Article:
How stunning does this location look like? Well… it is, in fact, a photograph of a picture. A massive one that makes you feel like you were actually there and that it is part of a fabulous international exhibition called The Maya – Mystery of the lost cities that it is taking place at the MARQ in Alicante until the 7th of January of 2018.
So much to do and see that I don’t even know how to start explaining everything I’ve experienced. It was such a brilliant exhibition! This is one of the first colossal graphics you can bump into at the entrance. A detailed map of the colonised territory by the Maya.
The museum dedicated 3 massive rooms that were divided into:
- The creation of the Mayan world
- The splendour and collapse of the Mayan culture
- Men and women of corn
As a linguist, I was really happy to see that one of the first pieces exhibited was related to language.
As read in the note that accompanies the piece:
…In the 16th century, missionaries burnt almost all of the existing books because they were considered “the work of the devil”. Sadly, any knowledge of Mayan writing was also consumed with the flames. For many centuries, attempts were made to decipher the Mayan script, but it wasn’t until the early 1980s that any major breakthroughs were made. Since then, Mayan hieroglyphics have been deciphered at a staggering rate. Today we can read and understand over 70% of the 800 symbols that have been identified. It appears as though these vestiges of the Mayan culture may finally reveal their story.
And really close to this massive stone there was an interactive screen that helped you to understand how does this kind of writing work.
The Mayan hieroglyphs consist of the combination of two types of signs. A word can be written with signs that represent full words (logograms) or with syllabic signs (syllabograms). Logograms and syllables combine in a variety of forms, for example, to represent grammatical structures or to create new meanings. Hence, Maya hieroglyphic writing is considered to be a very complex writing system.
And there is more interactive fun since you can also calculate your Mayan birthday date and how it should be written.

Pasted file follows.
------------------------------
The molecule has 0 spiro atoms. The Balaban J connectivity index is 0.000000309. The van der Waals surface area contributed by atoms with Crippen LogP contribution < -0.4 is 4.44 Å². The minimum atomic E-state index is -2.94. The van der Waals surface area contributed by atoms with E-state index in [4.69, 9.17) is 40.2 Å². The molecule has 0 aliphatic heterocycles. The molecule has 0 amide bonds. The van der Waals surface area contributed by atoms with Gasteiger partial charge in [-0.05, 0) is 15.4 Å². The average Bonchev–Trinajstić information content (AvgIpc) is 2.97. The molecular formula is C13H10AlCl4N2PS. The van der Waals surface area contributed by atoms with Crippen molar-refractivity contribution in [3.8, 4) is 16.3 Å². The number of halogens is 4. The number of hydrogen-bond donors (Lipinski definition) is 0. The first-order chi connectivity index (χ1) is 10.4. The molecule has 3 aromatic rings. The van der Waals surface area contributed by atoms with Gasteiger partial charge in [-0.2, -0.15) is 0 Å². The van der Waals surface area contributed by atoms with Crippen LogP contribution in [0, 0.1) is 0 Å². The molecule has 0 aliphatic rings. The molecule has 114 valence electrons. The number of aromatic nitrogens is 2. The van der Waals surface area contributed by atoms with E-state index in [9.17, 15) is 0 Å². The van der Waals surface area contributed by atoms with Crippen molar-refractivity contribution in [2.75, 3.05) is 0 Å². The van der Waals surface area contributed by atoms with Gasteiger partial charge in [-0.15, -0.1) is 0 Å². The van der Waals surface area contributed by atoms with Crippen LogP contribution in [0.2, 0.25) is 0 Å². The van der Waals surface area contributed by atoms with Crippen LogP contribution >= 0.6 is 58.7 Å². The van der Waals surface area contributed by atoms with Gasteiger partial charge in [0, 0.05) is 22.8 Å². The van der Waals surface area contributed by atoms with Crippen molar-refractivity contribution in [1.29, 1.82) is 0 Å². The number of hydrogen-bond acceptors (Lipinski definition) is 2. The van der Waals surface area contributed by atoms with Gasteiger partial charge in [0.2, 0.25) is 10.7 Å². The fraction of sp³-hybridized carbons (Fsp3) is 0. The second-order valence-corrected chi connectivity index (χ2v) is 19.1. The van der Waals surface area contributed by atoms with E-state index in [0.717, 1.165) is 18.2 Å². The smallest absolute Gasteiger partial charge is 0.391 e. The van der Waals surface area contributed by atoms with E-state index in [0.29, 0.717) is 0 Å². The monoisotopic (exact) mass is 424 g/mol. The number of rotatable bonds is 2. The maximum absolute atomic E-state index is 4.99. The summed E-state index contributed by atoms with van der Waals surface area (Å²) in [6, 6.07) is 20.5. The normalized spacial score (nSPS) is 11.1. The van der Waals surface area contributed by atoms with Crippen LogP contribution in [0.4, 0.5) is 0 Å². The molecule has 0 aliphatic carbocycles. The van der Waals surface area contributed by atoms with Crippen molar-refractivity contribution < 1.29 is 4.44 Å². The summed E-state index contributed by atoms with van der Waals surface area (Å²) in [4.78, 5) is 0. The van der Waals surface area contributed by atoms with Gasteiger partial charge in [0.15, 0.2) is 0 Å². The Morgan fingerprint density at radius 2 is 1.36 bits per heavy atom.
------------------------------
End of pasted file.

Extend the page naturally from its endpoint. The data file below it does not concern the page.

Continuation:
What else? Lots of sensational pieces with a replica for the blind 👏👏👏 such as:
Or many other top items like…
All this with sound effects from the jungle being played in the background. One almost feels like Indiana Jones when he is about to find the holy grail. Especially with so many cups displayed within the collection .
One of my favourite parts was a reference to a tale (I am a huge fan of this type of literature) included in the Popol Vuh. The myth of the ball game.
The myth of the ball game
The Popol Vuh, the book containing the Maya’s creation myth, also tells us a different story – a story about the twin brothers Hun Hunahpu and Vucub’Hunahpu. One day there were playing the ball game close to the entrance to the underworld (Xibalba). Annoyed by all the noise, the lords of Xibalba challenged the twins to a game in their own ball court. The gods won the game and decapitated the twins, hanging the head of Hun Hunahpu in a tree.
Later a daughter of the lords of the underworld passed by the tree. Ann of a sudden Hun Hunahpu’s head spat into the girl’s hand, making her pregnant. Fearing her father’s wrath she fled from the underworld.
Nine months later she gave birth – also to twins, and again two brothers. They enjoyed the ball game as much as their father had. And the lords of the underworld invited them to the game, too. The twins were nor as easily mislead as Hun Hunahpu and his brother, and survived the many tests with which the lords of the underworld challenged them. With cunning ruse they distracted the lords so that they would be able to steal their father’s head and reunite it with his body. And so they brought him back to life. They eventually defeated the lords of Xibalba, earning them their name – the hero twins. Later they rose up to heaven and became the sun and the moon. Many scholars believe that Hun Hunahpu is the maize god.
A MATTER OF LIFE AND DEATH
The Maya played an unusual ball game, of which there were several variants. The ball would be thrown into the court by hand and the players had to keep it in play using only their hips and thighs. The size of the ball varied from one city to another, some being as large as football while others were no bigger than a tennis ball. But all the balls were made of solid rubber, so they were very heavy and bounced all over the place. The players passed the ball around by bouncing it from a girdle strapped round their hips. They also wore padding to protect their knees, hands and shins.
Along two sides of the court were platforms for the spectators on top of the court’s sloping walls. Teams scored points by passing the ball through a stone ring that was attached to the court’s side wall. That was very difficult, because the ring’s opening was only a little bit wider than the ball.
The stakes were very high in this game: the members of the losing team were decapitated and sacrificed to the gods. This fate often befell prisoners of war. The game’s outcome was evident from the beginning: Weakened by the privations suffered, the prisoners of war were doomed to lose. Even today, in some areas of Mexico, Ulama is played, a modern variant of the sport, where luckily, the only thing that matters is the score.
It was such a treat! I highly recommend it if you have the chance to be in Alicante at some point. My most sincere congratulations to the people who made it possible!